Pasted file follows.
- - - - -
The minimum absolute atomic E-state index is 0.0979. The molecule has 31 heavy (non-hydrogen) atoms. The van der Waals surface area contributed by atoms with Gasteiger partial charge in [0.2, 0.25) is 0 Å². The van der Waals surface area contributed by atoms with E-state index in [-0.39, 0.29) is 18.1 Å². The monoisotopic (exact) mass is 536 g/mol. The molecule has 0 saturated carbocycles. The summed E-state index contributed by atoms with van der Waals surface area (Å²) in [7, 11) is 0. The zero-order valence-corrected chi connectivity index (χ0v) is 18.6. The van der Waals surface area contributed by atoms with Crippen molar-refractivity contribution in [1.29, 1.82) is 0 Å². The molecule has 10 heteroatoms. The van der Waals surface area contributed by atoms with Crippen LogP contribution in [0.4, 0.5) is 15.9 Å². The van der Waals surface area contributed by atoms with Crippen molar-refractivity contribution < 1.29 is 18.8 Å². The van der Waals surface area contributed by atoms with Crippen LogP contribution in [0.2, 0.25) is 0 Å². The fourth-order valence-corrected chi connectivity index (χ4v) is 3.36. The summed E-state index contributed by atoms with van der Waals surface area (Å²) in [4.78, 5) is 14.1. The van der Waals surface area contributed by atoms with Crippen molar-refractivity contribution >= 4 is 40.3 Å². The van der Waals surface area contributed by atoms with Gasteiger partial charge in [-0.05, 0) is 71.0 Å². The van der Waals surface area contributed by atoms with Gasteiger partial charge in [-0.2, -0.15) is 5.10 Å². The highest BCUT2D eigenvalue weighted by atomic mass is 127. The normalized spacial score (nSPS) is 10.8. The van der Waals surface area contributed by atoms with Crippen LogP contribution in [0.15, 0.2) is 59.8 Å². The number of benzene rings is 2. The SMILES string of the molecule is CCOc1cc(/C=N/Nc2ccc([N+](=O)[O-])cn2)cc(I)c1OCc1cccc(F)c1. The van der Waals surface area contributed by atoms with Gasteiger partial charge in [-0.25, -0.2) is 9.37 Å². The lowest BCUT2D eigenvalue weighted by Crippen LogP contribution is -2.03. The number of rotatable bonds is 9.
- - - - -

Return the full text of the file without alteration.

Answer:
The minimum absolute atomic E-state index is 0.0979. The molecule has 31 heavy (non-hydrogen) atoms. The van der Waals surface area contributed by atoms with Gasteiger partial charge in [0.2, 0.25) is 0 Å². The van der Waals surface area contributed by atoms with E-state index in [-0.39, 0.29) is 18.1 Å². The monoisotopic (exact) mass is 536 g/mol. The molecule has 0 saturated carbocycles. The summed E-state index contributed by atoms with van der Waals surface area (Å²) in [7, 11) is 0. The zero-order valence-corrected chi connectivity index (χ0v) is 18.6. The van der Waals surface area contributed by atoms with Crippen molar-refractivity contribution in [1.29, 1.82) is 0 Å². The molecule has 10 heteroatoms. The van der Waals surface area contributed by atoms with Crippen LogP contribution in [0.4, 0.5) is 15.9 Å². The van der Waals surface area contributed by atoms with Crippen molar-refractivity contribution < 1.29 is 18.8 Å². The van der Waals surface area contributed by atoms with Crippen LogP contribution in [0.2, 0.25) is 0 Å². The fourth-order valence-corrected chi connectivity index (χ4v) is 3.36. The summed E-state index contributed by atoms with van der Waals surface area (Å²) in [4.78, 5) is 14.1. The van der Waals surface area contributed by atoms with Crippen molar-refractivity contribution >= 4 is 40.3 Å². The van der Waals surface area contributed by atoms with Gasteiger partial charge in [-0.05, 0) is 71.0 Å². The van der Waals surface area contributed by atoms with Gasteiger partial charge in [-0.2, -0.15) is 5.10 Å². The highest BCUT2D eigenvalue weighted by atomic mass is 127. The normalized spacial score (nSPS) is 10.8. The van der Waals surface area contributed by atoms with Crippen LogP contribution in [0.15, 0.2) is 59.8 Å². The number of benzene rings is 2. The SMILES string of the molecule is CCOc1cc(/C=N/Nc2ccc([N+](=O)[O-])cn2)cc(I)c1OCc1cccc(F)c1. The van der Waals surface area contributed by atoms with Gasteiger partial charge in [-0.25, -0.2) is 9.37 Å². The lowest BCUT2D eigenvalue weighted by Crippen LogP contribution is -2.03. The number of rotatable bonds is 9.